• the quantity and nature of imports of automobiles — including cars, SUVs, vans and light trucks and automotive parts — and other circumstances related to the importation of automobiles and automotive parts
  • domestic production needed for projected national defense requirements
  • domestic production and productive capacity needed for automobiles and automotive parts to meet projected national defense requirements
  • the existing and anticipated availability of human resources, products, raw materials, production equipment and facilities to produce automobiles and automotive parts
  • the growth requirements of the automobile and automotive parts industry to meet national defense requirements and/or requirements to assure such growth, particularly with respect to investment and R&D
  • the impact of foreign competition on the economic welfare of the U.S. automobile and automotive parts industry
  • the displacement of any domestic automobiles and automotive parts, causing substantial unemployment, decrease in the revenues of government, loss of investment or specialized skills and productive capacity or other serious effects
  • relevant factors that are causing or will cause a weakening of the U.S. national economy
  • the extent to which innovation in new automotive technologies is necessary to meet projected national defense requirements
  • whether and, if so, how the analysis of the above factors changes when U.S. production by majority U.S.-owned firms is considered separately from U.S. production by majority foreign-owned firms
  • any other relevant factors

Similar to the Section 232 national security investigations into imports of aluminum and steel, Commerce’s investigation into imports of autos and automotive parts was self-initiated. The Trump Administration’s use of this obscure trade remedy must be considered in the context of trade talks with Canada and Mexico, the NAFTA renegotiations, and the ongoing negotiations with the European Union, Japan, South Korea and China. Notably, Korea, a major producer of autos and automotive parts, was granted a country exemption from the Section 232 duties on steel due to its willingness to enter into an agreement in principle on the renegotiation of the United States–Korea Free Trade Agreement (KORUS). Whether South Korea will once again be rewarded for its willingness to engage in KORUS renegotiations remains to be seen.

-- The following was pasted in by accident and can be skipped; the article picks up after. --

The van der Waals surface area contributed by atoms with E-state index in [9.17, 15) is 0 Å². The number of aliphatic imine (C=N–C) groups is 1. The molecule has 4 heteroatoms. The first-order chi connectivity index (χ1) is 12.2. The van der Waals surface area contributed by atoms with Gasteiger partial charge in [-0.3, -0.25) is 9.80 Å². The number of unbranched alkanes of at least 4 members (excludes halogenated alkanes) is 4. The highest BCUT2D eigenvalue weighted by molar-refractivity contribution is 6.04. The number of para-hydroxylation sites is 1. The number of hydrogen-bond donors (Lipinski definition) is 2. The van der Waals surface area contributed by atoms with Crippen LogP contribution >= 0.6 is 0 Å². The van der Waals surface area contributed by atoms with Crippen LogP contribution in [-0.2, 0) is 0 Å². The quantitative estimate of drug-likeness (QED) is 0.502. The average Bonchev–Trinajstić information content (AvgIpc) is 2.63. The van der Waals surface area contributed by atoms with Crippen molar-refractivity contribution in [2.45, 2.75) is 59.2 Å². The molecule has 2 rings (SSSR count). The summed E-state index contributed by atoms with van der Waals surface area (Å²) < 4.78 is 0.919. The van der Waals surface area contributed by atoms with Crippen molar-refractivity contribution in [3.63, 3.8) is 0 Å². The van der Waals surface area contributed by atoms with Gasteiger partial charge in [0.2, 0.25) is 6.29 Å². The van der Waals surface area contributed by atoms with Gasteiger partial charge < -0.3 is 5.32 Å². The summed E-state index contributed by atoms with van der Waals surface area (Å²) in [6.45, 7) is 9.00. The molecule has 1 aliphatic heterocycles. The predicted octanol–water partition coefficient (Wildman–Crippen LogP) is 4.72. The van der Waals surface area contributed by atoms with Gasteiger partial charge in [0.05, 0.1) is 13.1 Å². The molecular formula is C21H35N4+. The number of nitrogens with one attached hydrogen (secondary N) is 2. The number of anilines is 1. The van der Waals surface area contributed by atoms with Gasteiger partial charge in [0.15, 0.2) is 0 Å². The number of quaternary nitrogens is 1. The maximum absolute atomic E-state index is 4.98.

What is clear is the Administration’s readiness to use available statutory tools and authority granted by Congress to pursue its aggressive trade agenda. The willingness even to consider using Section 232 to restrain imports of autos and automotive parts has led to immediate intense reactions and bipartisan calls for scrutiny by Congress, even to the point of threatening action to impose limits on presidential trade authority. Although the likelihood of congressional legislative action is limited, particularly in the run-up to the 2018 midterm elections, the Administration’s willingness to invoke national security to restrain imports affecting major segments of the U.S. economy will ensure further controversy even as it redefines the scope of the debate.